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Int J Oncol. 2018 Mar 2. doi: 10.3892/ijo.2018.4298. [Epub ahead of print]

Pterostilbene modulates the suppression of multidrug resistance protein 1 and triggers autophagic and apoptotic mechanisms in cisplatin-resistant human oral cancer CAR cells via AKT signaling.

Author information

1
Department of Traditional Chinese Medicine, Tainan Municipal Hospital (Managed by Show Chwan Medical Care Corporation), Tainan 701, Taiwan, R.O.C.
2
Department of Pharmacy, Buddhist Tzu Chi General Hospital, Hualien 970, Taiwan, R.O.C.
3
Department of Nursing, Chung Jen Catholic Junior College, Chiayi 622, Taiwan, R.O.C.
4
Human Genetics Center, Department of Medical Research, China Medical University Hospital, Taichung 404, Taiwan, R.O.C.
5
Department of Medical Research, China Medical University Hospital, China Medical University, Taichung 404, Taiwan, R.O.C.
6
School of Pharmacy, China Medical University, Taichung 404, Taiwan, R.O.C.

Abstract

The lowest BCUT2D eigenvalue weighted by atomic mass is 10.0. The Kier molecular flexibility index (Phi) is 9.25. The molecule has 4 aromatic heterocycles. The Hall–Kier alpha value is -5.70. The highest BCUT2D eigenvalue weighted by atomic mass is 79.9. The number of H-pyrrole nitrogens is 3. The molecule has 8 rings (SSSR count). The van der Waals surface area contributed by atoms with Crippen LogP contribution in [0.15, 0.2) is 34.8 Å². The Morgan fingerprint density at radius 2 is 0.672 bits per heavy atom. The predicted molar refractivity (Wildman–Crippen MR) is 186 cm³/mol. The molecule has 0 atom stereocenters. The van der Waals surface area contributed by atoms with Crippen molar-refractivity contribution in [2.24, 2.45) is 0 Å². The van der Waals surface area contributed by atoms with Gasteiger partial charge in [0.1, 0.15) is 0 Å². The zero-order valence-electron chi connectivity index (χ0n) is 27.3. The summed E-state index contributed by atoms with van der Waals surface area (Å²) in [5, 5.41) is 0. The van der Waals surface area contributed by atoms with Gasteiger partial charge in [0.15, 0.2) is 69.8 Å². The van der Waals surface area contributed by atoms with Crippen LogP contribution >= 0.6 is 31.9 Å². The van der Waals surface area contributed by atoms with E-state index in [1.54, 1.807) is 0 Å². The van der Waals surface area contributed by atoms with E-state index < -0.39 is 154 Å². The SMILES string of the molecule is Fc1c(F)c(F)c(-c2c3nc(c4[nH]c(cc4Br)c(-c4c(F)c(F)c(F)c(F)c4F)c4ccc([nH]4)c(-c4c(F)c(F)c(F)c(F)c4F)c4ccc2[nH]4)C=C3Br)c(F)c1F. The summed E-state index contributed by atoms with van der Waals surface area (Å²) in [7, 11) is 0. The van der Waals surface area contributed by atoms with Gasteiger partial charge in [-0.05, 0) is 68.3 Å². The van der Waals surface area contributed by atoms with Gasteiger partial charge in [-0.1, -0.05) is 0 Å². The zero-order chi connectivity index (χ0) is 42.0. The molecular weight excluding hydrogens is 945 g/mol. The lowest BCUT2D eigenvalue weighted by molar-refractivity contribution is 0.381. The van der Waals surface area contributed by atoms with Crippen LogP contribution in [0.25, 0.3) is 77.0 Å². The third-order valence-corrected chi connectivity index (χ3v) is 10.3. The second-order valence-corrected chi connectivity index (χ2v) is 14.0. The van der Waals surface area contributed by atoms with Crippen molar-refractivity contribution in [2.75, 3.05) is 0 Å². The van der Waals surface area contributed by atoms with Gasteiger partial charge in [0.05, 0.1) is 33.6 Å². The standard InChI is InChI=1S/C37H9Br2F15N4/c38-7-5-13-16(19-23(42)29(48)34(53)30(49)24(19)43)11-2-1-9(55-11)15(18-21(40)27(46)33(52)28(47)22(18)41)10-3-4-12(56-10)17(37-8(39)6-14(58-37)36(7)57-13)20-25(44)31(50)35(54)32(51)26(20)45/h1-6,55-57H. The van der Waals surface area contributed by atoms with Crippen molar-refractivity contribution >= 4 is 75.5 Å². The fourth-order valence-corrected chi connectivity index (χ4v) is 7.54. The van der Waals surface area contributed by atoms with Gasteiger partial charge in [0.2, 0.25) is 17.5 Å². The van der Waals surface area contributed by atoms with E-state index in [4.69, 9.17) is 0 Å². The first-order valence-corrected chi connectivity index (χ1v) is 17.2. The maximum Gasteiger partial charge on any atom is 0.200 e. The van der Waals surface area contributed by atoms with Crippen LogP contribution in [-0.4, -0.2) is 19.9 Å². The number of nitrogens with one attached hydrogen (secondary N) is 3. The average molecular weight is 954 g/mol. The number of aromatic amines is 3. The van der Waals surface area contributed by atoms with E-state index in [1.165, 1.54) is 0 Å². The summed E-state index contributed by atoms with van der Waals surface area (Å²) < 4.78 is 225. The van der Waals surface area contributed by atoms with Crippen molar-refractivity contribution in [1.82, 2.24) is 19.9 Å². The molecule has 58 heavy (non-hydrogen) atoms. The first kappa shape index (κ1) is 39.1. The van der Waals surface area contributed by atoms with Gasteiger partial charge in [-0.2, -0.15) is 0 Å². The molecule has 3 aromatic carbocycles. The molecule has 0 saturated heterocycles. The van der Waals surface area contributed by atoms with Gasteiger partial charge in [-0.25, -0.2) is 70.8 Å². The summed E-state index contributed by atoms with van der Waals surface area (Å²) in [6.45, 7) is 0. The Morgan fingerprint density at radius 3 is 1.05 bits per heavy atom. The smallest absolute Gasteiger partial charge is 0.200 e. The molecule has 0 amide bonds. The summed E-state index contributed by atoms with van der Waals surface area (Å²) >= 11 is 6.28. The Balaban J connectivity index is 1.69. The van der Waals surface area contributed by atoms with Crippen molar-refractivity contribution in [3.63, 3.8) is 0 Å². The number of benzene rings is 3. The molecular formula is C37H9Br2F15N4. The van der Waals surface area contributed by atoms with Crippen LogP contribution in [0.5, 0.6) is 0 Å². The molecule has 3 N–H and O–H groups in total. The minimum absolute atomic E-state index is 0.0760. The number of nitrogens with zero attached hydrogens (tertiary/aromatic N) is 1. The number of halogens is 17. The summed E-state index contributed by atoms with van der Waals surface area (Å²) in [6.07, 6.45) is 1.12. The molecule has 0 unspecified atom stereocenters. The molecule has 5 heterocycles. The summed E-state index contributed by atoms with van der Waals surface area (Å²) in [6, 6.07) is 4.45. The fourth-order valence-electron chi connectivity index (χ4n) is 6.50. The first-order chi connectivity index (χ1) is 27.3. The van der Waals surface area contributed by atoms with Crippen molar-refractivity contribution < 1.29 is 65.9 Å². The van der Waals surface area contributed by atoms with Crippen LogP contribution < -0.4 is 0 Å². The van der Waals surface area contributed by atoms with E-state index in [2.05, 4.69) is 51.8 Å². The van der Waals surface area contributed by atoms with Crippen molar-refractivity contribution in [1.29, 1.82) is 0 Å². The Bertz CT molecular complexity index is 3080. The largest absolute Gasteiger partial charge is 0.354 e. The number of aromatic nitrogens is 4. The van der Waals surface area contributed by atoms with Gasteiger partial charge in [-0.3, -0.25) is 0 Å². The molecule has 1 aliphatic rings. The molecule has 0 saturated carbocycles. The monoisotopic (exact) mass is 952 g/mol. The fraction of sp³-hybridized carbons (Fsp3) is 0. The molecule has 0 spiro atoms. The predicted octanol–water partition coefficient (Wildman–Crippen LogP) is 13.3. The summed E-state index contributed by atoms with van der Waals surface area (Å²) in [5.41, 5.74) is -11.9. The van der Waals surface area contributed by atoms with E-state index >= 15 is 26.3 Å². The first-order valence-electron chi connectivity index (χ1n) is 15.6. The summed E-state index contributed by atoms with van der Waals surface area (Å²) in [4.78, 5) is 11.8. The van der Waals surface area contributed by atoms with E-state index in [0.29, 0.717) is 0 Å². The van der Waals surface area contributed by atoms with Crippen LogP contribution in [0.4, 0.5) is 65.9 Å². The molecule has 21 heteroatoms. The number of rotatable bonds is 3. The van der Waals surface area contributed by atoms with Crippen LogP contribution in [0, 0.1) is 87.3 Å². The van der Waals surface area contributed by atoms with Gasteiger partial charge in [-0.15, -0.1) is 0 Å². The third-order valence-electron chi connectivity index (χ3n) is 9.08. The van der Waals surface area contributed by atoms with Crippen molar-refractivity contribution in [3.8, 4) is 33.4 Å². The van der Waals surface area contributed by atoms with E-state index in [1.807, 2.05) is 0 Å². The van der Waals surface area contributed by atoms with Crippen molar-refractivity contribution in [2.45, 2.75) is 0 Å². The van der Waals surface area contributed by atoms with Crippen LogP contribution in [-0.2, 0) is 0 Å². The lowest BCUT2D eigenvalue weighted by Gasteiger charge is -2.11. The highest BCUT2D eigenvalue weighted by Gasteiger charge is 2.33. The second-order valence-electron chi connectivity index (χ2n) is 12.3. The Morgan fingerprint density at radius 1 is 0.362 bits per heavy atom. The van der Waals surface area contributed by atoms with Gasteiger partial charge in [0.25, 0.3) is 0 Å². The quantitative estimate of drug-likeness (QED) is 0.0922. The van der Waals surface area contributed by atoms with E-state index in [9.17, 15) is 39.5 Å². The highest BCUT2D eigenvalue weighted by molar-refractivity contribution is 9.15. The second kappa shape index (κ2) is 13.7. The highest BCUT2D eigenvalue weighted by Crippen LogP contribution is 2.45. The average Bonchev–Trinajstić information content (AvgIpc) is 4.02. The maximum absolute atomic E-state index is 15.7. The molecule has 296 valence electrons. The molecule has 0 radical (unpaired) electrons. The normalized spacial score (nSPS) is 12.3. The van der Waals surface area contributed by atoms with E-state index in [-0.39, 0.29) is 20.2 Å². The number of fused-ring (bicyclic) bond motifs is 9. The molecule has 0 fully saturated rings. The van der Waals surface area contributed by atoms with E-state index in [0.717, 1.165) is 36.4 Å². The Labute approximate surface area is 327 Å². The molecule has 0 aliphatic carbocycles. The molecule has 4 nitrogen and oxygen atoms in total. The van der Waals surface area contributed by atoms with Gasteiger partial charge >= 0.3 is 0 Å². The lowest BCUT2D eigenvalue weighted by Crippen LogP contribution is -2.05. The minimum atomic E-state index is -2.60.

Pterostilbene is a natural polyphenolic compound that is primarily found in fruits, such as blueberries and has a similar structure to resveratrol. Pterostilbene exhibits antioxidant, anti-inflammatory and antitumor activity but the effects of pterostilbene on drug-resistant oral cancer cells and its underlying mechanisms of action have not yet been explored. Therefore, the present study was performed to clarify the anticancer effects of pterostilbene on cisplatin-resistant human oral cancer CAR cells. The results demonstrated that CAR cells exhibited marked shrinkage, cell membrane breakage and autophagic vacuole formation following treatment with pterostilbene. Pterostilbene also effectively inhibited cell viability and suppressed cell confluence in a time- and concentration-dependent manner. Probing with acridine orange, monodansylcadaverine and LysoTracker Red demonstrated that the number of acidic vesicular organelles was increased, indicating increased autophagy. Furthermore, Heochst 33342 staining determined that DNA condensation, a characteristic of apoptosis, was enhanced following treatment with pterostilbene. Furthermore, pterostilbene upregulated mRNA levels of LC3-II and Atg12, as well as the expression of Atgs/Beclin-1/LC3-associated signaling, suggesting that it enhances autophagy. The autophagy inhibitors 3-methyladenine and chloroquine were used to confirm that pterostilbene induces autophagy. It was also determined that pterostilbene triggered caspase-dependent apoptosis by directly testing DNA breakage and using the pan-caspase inhibitor carbobenzoxyvalyl-alanyl-aspartyl fluoromethyl ketone. The results demonstrated that pterostilbene mediates the apoptosis of CAR cells via the intrinsic apoptotic cascade. In addition, pterostilbene inhibited MDR1 expression and the phosphorylation of AKT on the Ser473 site in CAR cells. Therefore, pterostilbene may elicit an oral anticancer response in drug-resistant cells and may be used as a chemotherapeutic adjuvant to treat patients with oral cancer.

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